KF: Our stories are so similar! I’m a couple of years older (I’m 43), and I also wrote all the time. I think I was about 4 when I wrote my first poem, and I wrote my first novel when I was 7, with chapters and (appallingly bad) illustrations and a publication page with a copyright symbol. My first poem was published when I was 12, in The Sydney Morning Herald, though sadly I wasn’t paid for it. I kept on writing all through my childhood and adolescence, and spent my 20s struggling to get published. My first novel was published when I was 30 and I’ve been a full-time writer ever since. So When did you get first get published?

KLB:- When I was seventeen - I won a short story competition back in the 80s, and promptly blew the, (not inconsiderable then), £150 on an antique Turkish lamp, thinking I had discovered the secret of fame and fortune. Little did I know ... let's call it beginner's luck.

KF: Oh that’s fantastic! Do you still have the lamp? You didn’t rub on it & wish?

KLB: I do have the lamp, and still love it! I can see it from my desk, (but I'm still waiting on the wishes). So how many kids do you have?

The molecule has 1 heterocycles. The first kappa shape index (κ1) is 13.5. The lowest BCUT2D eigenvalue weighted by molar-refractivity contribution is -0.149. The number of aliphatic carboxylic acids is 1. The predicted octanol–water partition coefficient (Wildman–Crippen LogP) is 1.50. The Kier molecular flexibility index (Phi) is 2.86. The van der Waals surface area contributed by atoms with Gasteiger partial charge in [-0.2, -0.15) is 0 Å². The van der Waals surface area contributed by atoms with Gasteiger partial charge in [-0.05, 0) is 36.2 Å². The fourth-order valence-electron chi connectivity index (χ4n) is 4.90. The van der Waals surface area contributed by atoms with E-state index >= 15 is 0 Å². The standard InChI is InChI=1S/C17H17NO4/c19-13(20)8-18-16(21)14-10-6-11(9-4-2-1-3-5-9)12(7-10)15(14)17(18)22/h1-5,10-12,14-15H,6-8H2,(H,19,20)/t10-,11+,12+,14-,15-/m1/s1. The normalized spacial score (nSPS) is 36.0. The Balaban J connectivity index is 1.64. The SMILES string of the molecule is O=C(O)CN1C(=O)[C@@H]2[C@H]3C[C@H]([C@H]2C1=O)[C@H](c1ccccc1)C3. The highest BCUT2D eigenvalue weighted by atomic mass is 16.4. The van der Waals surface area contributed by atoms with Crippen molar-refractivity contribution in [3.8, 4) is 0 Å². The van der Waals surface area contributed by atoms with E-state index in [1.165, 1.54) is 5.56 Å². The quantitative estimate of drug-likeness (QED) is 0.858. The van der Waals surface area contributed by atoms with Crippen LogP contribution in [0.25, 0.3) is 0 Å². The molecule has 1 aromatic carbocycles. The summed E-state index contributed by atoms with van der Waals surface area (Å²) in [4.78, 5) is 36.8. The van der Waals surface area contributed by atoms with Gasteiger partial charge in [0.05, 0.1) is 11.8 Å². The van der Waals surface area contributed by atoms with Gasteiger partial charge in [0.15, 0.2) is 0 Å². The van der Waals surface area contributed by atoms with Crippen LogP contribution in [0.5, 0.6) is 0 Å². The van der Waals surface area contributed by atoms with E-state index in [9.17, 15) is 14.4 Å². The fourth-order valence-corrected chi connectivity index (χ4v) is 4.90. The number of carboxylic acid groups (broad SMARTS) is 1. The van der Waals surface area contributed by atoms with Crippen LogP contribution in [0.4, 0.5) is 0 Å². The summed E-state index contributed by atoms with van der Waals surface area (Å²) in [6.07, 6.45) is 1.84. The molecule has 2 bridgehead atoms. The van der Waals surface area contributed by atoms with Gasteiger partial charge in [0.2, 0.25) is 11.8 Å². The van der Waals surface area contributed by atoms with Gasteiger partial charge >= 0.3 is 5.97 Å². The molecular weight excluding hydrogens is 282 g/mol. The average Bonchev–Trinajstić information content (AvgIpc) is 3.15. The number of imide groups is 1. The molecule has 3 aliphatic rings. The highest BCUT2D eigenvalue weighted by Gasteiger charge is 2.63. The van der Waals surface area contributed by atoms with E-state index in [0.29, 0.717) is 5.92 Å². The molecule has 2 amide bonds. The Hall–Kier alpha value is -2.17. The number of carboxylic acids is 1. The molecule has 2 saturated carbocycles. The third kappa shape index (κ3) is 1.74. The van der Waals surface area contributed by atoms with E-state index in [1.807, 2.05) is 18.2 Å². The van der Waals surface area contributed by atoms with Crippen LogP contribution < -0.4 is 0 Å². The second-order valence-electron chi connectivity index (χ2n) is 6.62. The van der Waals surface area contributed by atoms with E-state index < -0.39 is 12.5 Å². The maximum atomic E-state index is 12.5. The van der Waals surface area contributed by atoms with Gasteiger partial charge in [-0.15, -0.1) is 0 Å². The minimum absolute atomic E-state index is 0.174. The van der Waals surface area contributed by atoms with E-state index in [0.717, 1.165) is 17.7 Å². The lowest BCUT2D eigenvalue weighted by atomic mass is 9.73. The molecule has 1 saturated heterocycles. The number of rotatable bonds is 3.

KF: I have three. My eldest boy is 11, then another aged 9, and then my little girl is 5 and three quarters (that three quarters is very important when you’re five). Plus we have a very boisterous Rhodesian Ridgeback, a slinky black cat, and a cheeky cockatiel (a small Australian parrot). What about you?

KLB: I have two - a boy of four and a girl of seven. Add to this the usual menagerie of pets (hamsters, an Afghan Hound who is just as much of a handful as the children), and it's never dull!
KF: Has having children changed your writing in any way?

KLB In every way I think. Children shift the whole axis of your life, and I think once you have them you feel everything more, if that makes sense? Writers aren't known for being the most emotionally reticent people on earth, but the love, joy, fear, worrying, frustration and happiness that comes with raising a family breaks right through to the heart of life - and that has to be good for your work.

KF: Oh I so agree with you. And beautifully put. But how do you manage to write with so much on your plate? What is your writing routine?